These calls are typical of the areas in Virginia and West Virginia. Generally, the Small Circle figures are introduced in the middle of the dance and the Big Circle figures are resumed. These are only a small sample of possible calls. Traditions north and south of there are likely different.

Big Circle Figures

All join hands, circle left
Roll away with a half-sashay; up to the middle and back that way
Swing your Corner; Promenade
The right hand high, the left hand low; wring out the dishrag, 'round you go
Ladies to the center, circle left; gents go right
Gents to the left, arms on top, circle right
Arms go up, gents duck under, circle left; go like thunder
Swing your partner; Promenade
Ladies in the lead, Indian style
King's Highway
Queen's Highway
All join hands, circle left
Ladies to the center, clog a while
Ladies back out, gents go in
Swing your partner
London Bridge

Small Circle Figures

Odd Gent out to the right; circle up four
Left hand star; Right hand star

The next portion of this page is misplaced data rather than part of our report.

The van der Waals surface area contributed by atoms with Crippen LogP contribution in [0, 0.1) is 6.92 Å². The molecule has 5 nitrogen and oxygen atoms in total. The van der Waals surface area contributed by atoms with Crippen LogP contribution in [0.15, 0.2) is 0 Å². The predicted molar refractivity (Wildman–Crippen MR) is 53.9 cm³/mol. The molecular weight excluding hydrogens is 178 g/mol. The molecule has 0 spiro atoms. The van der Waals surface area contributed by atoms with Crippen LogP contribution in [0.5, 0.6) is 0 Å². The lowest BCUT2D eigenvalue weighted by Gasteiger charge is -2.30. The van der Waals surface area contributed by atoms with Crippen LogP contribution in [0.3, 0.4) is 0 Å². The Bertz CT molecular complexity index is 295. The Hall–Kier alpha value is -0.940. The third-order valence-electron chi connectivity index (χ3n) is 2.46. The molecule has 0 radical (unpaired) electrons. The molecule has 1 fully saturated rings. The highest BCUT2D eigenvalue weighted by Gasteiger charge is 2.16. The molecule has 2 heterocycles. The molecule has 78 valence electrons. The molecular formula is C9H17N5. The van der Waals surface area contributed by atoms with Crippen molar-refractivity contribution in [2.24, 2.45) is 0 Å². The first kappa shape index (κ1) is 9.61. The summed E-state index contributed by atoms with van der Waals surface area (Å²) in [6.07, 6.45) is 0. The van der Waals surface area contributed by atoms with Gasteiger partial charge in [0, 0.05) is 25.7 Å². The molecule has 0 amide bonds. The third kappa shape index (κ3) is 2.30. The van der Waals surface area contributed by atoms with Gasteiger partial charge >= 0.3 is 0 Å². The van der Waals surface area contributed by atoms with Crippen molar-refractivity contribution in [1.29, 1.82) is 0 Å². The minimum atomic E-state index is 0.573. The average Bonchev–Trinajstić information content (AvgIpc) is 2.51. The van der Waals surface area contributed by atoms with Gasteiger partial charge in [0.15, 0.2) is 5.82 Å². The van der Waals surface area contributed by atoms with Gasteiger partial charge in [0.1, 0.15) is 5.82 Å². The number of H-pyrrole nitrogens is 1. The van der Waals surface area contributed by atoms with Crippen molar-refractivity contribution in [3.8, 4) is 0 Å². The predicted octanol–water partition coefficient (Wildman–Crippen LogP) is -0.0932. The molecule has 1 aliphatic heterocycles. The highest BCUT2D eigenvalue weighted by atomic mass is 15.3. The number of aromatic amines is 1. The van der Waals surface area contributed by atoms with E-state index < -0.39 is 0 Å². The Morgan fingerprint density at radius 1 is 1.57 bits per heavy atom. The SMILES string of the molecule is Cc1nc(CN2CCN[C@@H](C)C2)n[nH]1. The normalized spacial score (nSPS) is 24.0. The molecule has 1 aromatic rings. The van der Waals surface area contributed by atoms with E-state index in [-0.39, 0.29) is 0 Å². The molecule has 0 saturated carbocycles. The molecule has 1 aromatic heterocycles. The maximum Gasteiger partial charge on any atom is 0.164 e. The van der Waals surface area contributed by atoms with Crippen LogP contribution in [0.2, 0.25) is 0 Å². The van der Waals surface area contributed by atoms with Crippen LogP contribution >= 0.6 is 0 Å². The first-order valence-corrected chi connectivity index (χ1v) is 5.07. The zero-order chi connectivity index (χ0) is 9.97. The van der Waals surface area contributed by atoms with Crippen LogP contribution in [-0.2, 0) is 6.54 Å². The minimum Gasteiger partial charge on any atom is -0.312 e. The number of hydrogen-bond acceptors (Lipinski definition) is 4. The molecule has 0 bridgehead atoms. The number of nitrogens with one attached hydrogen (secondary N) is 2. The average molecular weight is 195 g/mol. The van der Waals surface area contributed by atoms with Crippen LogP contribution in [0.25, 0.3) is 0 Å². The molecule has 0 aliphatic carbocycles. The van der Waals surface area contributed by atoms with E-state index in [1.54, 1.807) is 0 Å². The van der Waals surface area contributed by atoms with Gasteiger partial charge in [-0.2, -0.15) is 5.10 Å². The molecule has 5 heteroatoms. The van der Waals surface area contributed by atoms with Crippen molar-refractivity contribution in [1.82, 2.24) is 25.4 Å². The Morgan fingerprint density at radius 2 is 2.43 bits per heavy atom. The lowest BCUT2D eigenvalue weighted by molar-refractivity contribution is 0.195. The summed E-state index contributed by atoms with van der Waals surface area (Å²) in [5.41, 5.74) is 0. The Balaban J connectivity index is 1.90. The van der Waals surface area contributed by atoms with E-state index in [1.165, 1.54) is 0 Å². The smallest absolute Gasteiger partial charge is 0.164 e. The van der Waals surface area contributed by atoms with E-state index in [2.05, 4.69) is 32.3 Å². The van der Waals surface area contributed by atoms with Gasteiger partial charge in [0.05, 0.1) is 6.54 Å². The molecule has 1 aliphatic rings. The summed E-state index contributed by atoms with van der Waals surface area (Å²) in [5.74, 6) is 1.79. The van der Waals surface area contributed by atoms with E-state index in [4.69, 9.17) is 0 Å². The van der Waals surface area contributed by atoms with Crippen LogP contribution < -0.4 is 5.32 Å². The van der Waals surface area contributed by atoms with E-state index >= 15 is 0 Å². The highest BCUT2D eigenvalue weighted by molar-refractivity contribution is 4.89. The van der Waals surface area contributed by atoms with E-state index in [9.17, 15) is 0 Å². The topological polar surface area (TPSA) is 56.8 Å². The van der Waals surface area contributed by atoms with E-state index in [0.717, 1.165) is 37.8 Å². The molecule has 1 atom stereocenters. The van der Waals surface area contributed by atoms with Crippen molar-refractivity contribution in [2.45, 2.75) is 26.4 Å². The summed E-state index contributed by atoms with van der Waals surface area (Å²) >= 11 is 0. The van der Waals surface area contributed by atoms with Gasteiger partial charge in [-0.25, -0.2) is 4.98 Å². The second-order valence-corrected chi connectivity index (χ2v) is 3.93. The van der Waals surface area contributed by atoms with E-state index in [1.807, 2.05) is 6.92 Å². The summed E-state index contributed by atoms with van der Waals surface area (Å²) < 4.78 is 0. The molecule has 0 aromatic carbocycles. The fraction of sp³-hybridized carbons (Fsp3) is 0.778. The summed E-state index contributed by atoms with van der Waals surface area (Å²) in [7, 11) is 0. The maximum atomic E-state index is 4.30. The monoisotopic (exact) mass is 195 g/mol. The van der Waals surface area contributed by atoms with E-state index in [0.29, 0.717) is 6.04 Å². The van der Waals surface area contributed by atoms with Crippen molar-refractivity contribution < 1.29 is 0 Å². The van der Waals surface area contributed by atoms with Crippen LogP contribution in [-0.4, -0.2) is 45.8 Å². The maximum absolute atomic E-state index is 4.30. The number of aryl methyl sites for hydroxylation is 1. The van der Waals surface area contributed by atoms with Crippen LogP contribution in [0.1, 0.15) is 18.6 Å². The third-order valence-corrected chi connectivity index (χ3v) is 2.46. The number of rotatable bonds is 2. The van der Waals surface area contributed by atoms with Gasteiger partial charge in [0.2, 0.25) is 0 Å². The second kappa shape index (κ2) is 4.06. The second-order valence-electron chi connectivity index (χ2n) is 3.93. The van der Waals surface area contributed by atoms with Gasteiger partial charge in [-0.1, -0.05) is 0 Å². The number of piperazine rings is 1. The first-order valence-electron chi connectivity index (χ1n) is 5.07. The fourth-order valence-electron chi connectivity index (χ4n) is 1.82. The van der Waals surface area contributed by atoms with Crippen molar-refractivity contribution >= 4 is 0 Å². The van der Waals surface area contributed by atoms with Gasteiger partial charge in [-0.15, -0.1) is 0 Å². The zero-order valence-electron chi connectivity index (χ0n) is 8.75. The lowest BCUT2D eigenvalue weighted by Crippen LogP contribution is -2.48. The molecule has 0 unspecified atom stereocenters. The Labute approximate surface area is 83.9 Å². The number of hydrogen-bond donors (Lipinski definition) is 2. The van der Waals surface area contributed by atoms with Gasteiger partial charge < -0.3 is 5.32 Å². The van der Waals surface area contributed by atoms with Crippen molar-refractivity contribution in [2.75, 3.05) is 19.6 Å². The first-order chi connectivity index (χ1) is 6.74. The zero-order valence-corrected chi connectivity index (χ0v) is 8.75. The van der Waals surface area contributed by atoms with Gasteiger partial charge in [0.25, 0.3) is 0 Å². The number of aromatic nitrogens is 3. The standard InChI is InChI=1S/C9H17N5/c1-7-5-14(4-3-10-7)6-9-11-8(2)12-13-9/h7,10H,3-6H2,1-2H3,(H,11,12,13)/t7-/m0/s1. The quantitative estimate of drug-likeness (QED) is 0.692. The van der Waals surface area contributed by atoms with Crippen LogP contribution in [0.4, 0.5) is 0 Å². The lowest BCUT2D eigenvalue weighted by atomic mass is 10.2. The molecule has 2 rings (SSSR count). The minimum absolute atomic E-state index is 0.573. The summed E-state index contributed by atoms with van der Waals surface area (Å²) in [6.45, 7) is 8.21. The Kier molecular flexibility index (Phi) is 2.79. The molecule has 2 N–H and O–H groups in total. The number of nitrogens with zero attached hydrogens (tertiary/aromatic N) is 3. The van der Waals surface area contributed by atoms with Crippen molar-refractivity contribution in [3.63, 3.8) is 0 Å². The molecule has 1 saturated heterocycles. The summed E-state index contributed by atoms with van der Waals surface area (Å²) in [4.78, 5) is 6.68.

Odd Gent out to the next; Circle up four
Swing your corner; Swing your own
Odd couple dip for the oyster; Even couple dive for the clam
Odd couple dive under to a four-leaf clover
Even couple do a Buffalo Loop
Odd Gent out to the left; Big Circle, circle left


The Appalachian Clog derives from the early Irish settlers in the Appalachian Mountains. There was considerable influence from the dance of the African slaves, adding a looseness of the upper body to the dance character. The dance is performed in heavy, low-topped shoes, allowing flexibility in the ankle. The knees should be kept soft with the legs turned out slightly.

NOTE: These are a sample of "old-fashioned" clog figures; there are countless variations.

Women dance with a delicate precision; the men's clog frequently becomes a powerful, thunderous display. The "Buck Dance" is a solo clog, whether danced by men or women. There are numerous regional variations of both the clog technique and terminology of figures. The technique described here was learned from Glenn Bannerman, a famous clogger and teacher from Richmond, Virginia.

Rhythm: Music is in 4/4 meter with a moderate tempo.

Clog Steps

Clog Figures


Used with permission of the author.
Printed in Folk Dance Scene, December 2012/January 2013.